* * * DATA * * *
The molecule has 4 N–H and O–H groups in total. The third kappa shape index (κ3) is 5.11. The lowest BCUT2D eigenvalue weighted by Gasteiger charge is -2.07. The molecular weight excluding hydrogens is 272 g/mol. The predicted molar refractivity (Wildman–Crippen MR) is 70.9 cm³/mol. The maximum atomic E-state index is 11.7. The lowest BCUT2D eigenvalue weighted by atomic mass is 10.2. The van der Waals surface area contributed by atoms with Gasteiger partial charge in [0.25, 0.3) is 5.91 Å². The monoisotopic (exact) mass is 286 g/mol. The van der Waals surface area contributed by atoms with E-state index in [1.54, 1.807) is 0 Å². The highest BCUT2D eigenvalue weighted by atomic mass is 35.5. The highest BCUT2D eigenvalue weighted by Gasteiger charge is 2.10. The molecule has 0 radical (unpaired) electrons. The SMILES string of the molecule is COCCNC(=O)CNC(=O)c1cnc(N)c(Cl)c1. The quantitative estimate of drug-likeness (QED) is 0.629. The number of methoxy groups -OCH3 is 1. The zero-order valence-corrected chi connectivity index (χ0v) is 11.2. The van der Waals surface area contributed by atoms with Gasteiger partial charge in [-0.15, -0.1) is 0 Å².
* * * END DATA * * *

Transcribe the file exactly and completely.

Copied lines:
The molecule has 4 N–H and O–H groups in total. The third kappa shape index (κ3) is 5.11. The lowest BCUT2D eigenvalue weighted by Gasteiger charge is -2.07. The molecular weight excluding hydrogens is 272 g/mol. The predicted molar refractivity (Wildman–Crippen MR) is 70.9 cm³/mol. The maximum atomic E-state index is 11.7. The lowest BCUT2D eigenvalue weighted by atomic mass is 10.2. The van der Waals surface area contributed by atoms with Gasteiger partial charge in [0.25, 0.3) is 5.91 Å². The monoisotopic (exact) mass is 286 g/mol. The van der Waals surface area contributed by atoms with E-state index in [1.54, 1.807) is 0 Å². The highest BCUT2D eigenvalue weighted by atomic mass is 35.5. The highest BCUT2D eigenvalue weighted by Gasteiger charge is 2.10. The molecule has 0 radical (unpaired) electrons. The SMILES string of the molecule is COCCNC(=O)CNC(=O)c1cnc(N)c(Cl)c1. The quantitative estimate of drug-likeness (QED) is 0.629. The number of methoxy groups -OCH3 is 1. The zero-order valence-corrected chi connectivity index (χ0v) is 11.2. The van der Waals surface area contributed by atoms with Gasteiger partial charge in [-0.15, -0.1) is 0 Å².